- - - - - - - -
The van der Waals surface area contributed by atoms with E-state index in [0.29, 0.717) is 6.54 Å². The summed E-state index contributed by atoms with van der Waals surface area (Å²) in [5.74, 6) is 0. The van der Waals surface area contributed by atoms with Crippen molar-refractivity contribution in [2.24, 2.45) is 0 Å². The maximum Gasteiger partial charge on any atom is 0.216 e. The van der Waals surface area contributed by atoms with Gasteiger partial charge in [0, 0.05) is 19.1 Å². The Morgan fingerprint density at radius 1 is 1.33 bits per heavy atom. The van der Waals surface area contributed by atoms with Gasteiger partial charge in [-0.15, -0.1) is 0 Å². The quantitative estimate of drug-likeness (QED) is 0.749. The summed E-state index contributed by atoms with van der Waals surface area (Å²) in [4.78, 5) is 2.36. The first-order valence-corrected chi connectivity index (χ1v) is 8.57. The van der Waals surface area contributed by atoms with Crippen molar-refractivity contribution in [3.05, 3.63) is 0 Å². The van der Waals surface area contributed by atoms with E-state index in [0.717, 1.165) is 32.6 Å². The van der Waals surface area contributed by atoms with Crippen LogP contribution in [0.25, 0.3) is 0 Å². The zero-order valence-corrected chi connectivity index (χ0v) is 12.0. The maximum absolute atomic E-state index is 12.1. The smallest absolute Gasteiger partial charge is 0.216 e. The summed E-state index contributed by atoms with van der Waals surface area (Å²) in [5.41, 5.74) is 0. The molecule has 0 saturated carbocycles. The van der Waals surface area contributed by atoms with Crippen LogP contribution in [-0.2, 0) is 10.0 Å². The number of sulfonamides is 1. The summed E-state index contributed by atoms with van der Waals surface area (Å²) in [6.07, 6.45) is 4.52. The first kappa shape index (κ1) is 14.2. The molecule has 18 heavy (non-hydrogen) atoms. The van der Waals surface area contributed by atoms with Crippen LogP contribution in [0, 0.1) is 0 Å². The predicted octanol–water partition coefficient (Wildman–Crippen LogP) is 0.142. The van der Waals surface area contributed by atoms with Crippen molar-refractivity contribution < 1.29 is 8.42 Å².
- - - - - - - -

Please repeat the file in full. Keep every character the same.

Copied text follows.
The van der Waals surface area contributed by atoms with E-state index in [0.29, 0.717) is 6.54 Å². The summed E-state index contributed by atoms with van der Waals surface area (Å²) in [5.74, 6) is 0. The van der Waals surface area contributed by atoms with Crippen molar-refractivity contribution in [2.24, 2.45) is 0 Å². The maximum Gasteiger partial charge on any atom is 0.216 e. The van der Waals surface area contributed by atoms with Gasteiger partial charge in [0, 0.05) is 19.1 Å². The Morgan fingerprint density at radius 1 is 1.33 bits per heavy atom. The van der Waals surface area contributed by atoms with Gasteiger partial charge in [-0.15, -0.1) is 0 Å². The quantitative estimate of drug-likeness (QED) is 0.749. The summed E-state index contributed by atoms with van der Waals surface area (Å²) in [4.78, 5) is 2.36. The first-order valence-corrected chi connectivity index (χ1v) is 8.57. The van der Waals surface area contributed by atoms with Crippen molar-refractivity contribution in [3.05, 3.63) is 0 Å². The van der Waals surface area contributed by atoms with E-state index in [0.717, 1.165) is 32.6 Å². The van der Waals surface area contributed by atoms with Crippen LogP contribution in [0.25, 0.3) is 0 Å². The zero-order valence-corrected chi connectivity index (χ0v) is 12.0. The maximum absolute atomic E-state index is 12.1. The smallest absolute Gasteiger partial charge is 0.216 e. The summed E-state index contributed by atoms with van der Waals surface area (Å²) in [5.41, 5.74) is 0. The molecule has 0 saturated carbocycles. The van der Waals surface area contributed by atoms with Crippen LogP contribution in [-0.2, 0) is 10.0 Å². The number of sulfonamides is 1. The summed E-state index contributed by atoms with van der Waals surface area (Å²) in [6.07, 6.45) is 4.52. The first kappa shape index (κ1) is 14.2. The molecule has 18 heavy (non-hydrogen) atoms. The van der Waals surface area contributed by atoms with Crippen LogP contribution in [0, 0.1) is 0 Å². The predicted octanol–water partition coefficient (Wildman–Crippen LogP) is 0.142. The van der Waals surface area contributed by atoms with Crippen molar-refractivity contribution < 1.29 is 8.42 Å².